Goldsmith mines another historical epoch for his second title, though this one is closer to hand and the music more contemporary. In The Beatles Come to America, Goldsmith looks at the "English invasion" of 1964, when the Beatles first came to the United States for their introduction to American audiences. This two-week tour included their memorable debut appearance on The Ed Sullivan Show. The Beatles, with their new music, witty repartee in interviews, and signature long hair set a new style for America, signaling the arrival of the youth culture that fueled the subsequent Sixties rebellion. That their visit came at a pivotal time in U.S. history—just three months after the assassination of President John F. Kennedy and at the same time that U.S. troops were becoming involved in the Vietnam conflict—allows Goldsmith to create a cultural history out of the Beatles' two-week visit. Goldsmith's contention that the Beatles set the tone not only in music but also in politics for the youth generation brought some criticism. Jonathan Yardley, reviewing the title in the Washington Post Book World, complained that "Goldsmith is a '60s recidivist who's stuck in the decade's sentimental fantasies," but at the same time commended the work as a "pleasant exercise in nostalgia." A similar assessment came from John Harris, writing in the New Statesman. Harris commented, "With the piety and self-importance that often colour younger generations' view of the baby boomers, Goldsmith attempts to credit John, Paul, George and Ringo with creating one of the major political fissures of postwar U.S. history."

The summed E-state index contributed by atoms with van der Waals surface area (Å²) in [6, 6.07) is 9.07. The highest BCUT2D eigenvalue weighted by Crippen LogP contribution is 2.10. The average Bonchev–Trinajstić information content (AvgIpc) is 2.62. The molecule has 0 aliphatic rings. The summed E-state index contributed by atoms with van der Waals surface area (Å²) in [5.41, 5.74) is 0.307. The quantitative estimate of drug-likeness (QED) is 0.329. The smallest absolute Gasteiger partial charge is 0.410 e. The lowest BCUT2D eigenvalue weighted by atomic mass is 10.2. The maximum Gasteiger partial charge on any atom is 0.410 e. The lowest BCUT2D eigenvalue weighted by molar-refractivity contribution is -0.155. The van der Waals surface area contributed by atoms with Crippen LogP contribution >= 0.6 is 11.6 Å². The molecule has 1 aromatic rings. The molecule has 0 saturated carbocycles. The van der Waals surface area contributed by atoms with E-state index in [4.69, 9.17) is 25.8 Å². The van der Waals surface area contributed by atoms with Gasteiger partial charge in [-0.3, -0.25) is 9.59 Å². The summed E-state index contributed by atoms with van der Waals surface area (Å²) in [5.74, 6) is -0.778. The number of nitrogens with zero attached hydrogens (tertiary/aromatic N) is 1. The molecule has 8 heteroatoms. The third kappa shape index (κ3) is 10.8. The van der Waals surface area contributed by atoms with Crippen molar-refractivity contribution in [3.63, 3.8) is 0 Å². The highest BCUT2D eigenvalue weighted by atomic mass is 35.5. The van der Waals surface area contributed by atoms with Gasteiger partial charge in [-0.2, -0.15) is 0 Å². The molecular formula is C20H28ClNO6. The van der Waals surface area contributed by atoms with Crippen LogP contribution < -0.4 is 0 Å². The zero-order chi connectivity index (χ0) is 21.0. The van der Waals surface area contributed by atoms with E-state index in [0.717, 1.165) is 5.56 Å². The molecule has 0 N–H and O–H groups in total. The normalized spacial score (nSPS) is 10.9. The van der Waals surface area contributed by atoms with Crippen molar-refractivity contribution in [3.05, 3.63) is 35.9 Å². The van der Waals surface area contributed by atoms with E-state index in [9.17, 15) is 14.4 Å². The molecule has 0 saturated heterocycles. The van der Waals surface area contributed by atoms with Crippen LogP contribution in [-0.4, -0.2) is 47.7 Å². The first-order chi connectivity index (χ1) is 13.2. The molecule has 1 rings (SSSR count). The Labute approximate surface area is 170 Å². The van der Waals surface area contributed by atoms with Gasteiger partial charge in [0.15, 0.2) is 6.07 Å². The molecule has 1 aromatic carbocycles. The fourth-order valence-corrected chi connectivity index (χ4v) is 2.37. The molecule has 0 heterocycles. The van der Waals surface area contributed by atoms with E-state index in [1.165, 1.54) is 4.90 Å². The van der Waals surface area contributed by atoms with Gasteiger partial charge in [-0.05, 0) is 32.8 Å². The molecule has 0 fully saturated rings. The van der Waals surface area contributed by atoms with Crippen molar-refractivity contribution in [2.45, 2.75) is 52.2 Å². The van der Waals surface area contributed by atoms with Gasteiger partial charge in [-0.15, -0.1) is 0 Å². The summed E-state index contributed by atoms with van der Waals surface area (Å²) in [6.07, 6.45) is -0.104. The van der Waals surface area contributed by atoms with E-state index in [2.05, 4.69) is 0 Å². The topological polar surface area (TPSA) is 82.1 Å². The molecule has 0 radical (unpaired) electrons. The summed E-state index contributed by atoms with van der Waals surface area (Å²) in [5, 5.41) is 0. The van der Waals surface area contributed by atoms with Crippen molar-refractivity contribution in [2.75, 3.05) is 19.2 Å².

A less politically oriented review of The Beatles Come to America was presented by Entertainment Weekly's Chris Willman, who called the book a "breezily intelligent band biography" that is "part memoir and part musicology lesson." Though a reviewer for Publishers Weekly felt Goldsmith serves up too much general Beatles history in his book, the same contributor noted that the title "does offer many fascinating details related to their arrival [in New York]." And Booklist 's Gordon Flagg called the book a "concise, useful account of the Beatles' career and impact."
BIOGRAPHICAL AND CRITICAL SOURCES:
Billboard, October 2, 1999, "Goldsmith Exits Performance Today," p. 105.
Booklist, September 15, 2000, Alan Hirsch, review of The Inextinguishable Symphony: A True Story of Music and Love in Nazi Germany, p. 214; January 1, 2004, Gordon Flagg, review of The Beatles Come to America, p. 805.
Entertainment Weekly, February 6, 2004, Chris Willman, review of The Beatles Come to America, p. 153.
Kliatt, July, 2002, Susan Offner, review of The Inextinguishable Symphony, p. 58.
Library Journal, October 1, 2000, Frederic Krome, review of The Inextinguishable Symphony, p. 120.
New Statesman, April 12, 2004, John Harris, review of The Beatles Come to America, p. 51.
New Straits Times, February 1, 2001, Edward Dorall, review of The Inextinguishable Symphony.
Opera News, January, 2001, Jonathan Rabb, review of The Inextinguishable Symphony, p. 93.
Publishers Weekly, August 14, 2000, review of The Inextinguishable Symphony, p. 338; January 19, 2004, review of The Beatles Come to America, p. 67.
Sensible Sound, June, 2001, Kevin East, review of The Inextinguishable Symphony, p. 59.
Washington Post Book World, September 24, 2000, Jonathan Mahler, review of The Inextinguishable Symphony, p. 5; February 5, 2004, Jonathan Yardley, review of The Beatles Come to America, p. 8.
National Public Radio Web site,http://www.npr.org/ (September 20, 1999), "NPR's Martin Goldsmith to Step Down As Performance Today Host, Takes on New Role As Senior Commentator"; (September 27, 2004), "Martin Goldsmith, Senior Commentator, Performance Today."
Whitworth College Web site,http://www.whitworth.edu/ (February 6, 2001), "NPR's Martin Goldsmith to Speak at Whitworth."
Wiley Publishers Web site,http://www.wiley-vch.de/ (September 27, 2004).
XM Radio Web site,http://www.xmradio.com/ (September 27, 2004), "Martin Goldsmith."*